Southwest Florida

Power of Attorney vs. Guardianship

Power of Attorney
In most cases, a valid and effective Durable Power of Attorney will avoid the need for guardianship.

Did you know that if you don’t have a valid and effective Durable Power of Attorney, and you became incapacitated (usually through a gradual decline of cognitive ability or sudden traumatic event), a judge could appoint a person you wouldn’t want or even an organization you’ve not heard of before to handle your financial and legal decisions and your property? And that relationship may continue for the rest of your life, all the while eating up your assets to pay ongoing fees to the guardian and the courts for taking care of you.

But there’s a simple way to avoid this nightmare scenario – sit down with an estate planning attorney and draw up a proper Durable Power of Attorney so you can appoint the people you’d trust to handle your financial and legal matters when you can’t.

So why doesn’t everyone do this? This article says it’s because:

  • People aren’t aware of the importance of the Durable Power of Attorney;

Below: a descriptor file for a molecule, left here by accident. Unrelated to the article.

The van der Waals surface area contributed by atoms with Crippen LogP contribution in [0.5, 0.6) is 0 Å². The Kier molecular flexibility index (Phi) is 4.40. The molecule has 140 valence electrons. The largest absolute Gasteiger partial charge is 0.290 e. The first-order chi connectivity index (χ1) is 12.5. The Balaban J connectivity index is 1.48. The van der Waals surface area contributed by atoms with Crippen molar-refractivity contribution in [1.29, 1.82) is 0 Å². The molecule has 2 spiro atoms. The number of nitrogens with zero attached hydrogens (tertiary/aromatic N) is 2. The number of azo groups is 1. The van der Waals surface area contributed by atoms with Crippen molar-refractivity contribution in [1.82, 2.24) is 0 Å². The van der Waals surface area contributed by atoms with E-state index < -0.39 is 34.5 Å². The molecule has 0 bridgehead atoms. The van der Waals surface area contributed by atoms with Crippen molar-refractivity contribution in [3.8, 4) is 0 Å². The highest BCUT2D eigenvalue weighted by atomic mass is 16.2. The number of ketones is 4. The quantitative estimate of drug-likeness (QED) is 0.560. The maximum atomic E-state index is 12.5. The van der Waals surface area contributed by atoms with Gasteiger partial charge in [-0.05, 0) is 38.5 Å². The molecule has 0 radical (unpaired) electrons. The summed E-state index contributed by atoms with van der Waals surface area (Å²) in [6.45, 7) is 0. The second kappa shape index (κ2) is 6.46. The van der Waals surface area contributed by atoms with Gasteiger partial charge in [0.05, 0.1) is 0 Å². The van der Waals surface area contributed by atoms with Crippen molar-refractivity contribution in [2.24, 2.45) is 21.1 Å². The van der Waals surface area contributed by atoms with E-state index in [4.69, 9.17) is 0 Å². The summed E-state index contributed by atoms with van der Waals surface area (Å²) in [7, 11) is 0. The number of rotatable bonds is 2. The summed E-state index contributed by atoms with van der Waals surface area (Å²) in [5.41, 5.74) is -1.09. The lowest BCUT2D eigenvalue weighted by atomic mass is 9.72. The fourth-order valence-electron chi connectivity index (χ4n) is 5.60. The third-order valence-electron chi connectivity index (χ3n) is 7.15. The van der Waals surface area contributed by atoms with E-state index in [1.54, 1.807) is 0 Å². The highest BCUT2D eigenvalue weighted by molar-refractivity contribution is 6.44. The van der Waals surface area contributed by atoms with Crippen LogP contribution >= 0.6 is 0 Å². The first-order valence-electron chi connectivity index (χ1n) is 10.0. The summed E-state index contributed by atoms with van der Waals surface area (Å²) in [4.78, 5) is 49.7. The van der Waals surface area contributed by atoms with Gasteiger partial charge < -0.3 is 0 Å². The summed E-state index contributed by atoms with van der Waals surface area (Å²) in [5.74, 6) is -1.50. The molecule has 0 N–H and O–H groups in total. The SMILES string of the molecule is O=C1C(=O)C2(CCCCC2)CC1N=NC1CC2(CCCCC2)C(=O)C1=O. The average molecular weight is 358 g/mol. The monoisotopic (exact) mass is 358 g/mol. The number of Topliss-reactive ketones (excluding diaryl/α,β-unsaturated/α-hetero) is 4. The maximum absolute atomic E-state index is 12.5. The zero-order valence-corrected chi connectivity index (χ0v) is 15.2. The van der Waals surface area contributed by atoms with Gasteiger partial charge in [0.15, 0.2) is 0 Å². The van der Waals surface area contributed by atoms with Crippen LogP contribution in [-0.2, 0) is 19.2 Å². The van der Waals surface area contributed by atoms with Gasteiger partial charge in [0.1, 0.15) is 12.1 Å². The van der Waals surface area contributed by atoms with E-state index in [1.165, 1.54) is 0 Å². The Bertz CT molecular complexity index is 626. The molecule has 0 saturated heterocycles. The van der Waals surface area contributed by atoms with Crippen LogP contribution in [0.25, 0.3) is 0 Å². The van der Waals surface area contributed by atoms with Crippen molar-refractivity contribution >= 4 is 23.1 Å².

• People can’t afford or don’t want to spend the money or don’t look for a lawyer who will prepare one for them;
  • People don’t have a trusted person in mind who is willing to take on the role as agent; and
  • People just don’t want to think about or discuss the possibility of future disability and don’t think it will happen to them.

Whatever the excuse, realistically, using a Durable Power of Attorney instead of the government-controlled guardianship process is one of the best ways to stay in control; to be proactive instead of reactive.

For some people, finding a family member or other trusted person to name as and agent is difficult, but there are professional individuals and organizations who will act as an agent if you can’t find anyone else.

And the best thing about a Durable Power of Attorney is that you can always change the document — without having to go to court.

Other articles you may find interesting:

Common Myths about Your Estate When You Die

Estate Planning: Writing Your Own Obituary

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